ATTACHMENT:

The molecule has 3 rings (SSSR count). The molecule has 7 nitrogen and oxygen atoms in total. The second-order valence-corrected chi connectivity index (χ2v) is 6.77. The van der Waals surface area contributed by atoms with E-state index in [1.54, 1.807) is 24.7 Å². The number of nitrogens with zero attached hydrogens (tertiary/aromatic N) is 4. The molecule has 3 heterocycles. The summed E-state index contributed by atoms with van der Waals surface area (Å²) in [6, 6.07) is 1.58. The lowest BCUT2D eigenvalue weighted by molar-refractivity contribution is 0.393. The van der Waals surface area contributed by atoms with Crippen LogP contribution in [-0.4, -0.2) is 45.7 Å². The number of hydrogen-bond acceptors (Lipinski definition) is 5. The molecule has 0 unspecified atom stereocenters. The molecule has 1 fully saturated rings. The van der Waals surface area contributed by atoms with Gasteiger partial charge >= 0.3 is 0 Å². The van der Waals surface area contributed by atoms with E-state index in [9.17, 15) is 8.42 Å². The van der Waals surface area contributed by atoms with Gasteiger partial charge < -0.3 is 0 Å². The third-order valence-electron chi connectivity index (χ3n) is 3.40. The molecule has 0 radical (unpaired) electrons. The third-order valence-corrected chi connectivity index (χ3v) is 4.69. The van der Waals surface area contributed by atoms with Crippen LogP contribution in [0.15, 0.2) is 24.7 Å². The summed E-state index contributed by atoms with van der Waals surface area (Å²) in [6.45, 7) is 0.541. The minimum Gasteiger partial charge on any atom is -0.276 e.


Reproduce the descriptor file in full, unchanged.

The molecule has 3 rings (SSSR count). The molecule has 7 nitrogen and oxygen atoms in total. The second-order valence-corrected chi connectivity index (χ2v) is 6.77. The van der Waals surface area contributed by atoms with E-state index in [1.54, 1.807) is 24.7 Å². The number of nitrogens with zero attached hydrogens (tertiary/aromatic N) is 4. The molecule has 3 heterocycles. The summed E-state index contributed by atoms with van der Waals surface area (Å²) in [6, 6.07) is 1.58. The lowest BCUT2D eigenvalue weighted by molar-refractivity contribution is 0.393. The van der Waals surface area contributed by atoms with Crippen LogP contribution in [-0.4, -0.2) is 45.7 Å². The number of hydrogen-bond acceptors (Lipinski definition) is 5. The molecule has 0 unspecified atom stereocenters. The molecule has 1 fully saturated rings. The van der Waals surface area contributed by atoms with Gasteiger partial charge >= 0.3 is 0 Å². The van der Waals surface area contributed by atoms with E-state index in [9.17, 15) is 8.42 Å². The van der Waals surface area contributed by atoms with Gasteiger partial charge < -0.3 is 0 Å². The third-order valence-electron chi connectivity index (χ3n) is 3.40. The molecule has 0 radical (unpaired) electrons. The third-order valence-corrected chi connectivity index (χ3v) is 4.69. The van der Waals surface area contributed by atoms with Crippen LogP contribution in [0.15, 0.2) is 24.7 Å². The summed E-state index contributed by atoms with van der Waals surface area (Å²) in [6.45, 7) is 0.541. The minimum Gasteiger partial charge on any atom is -0.276 e.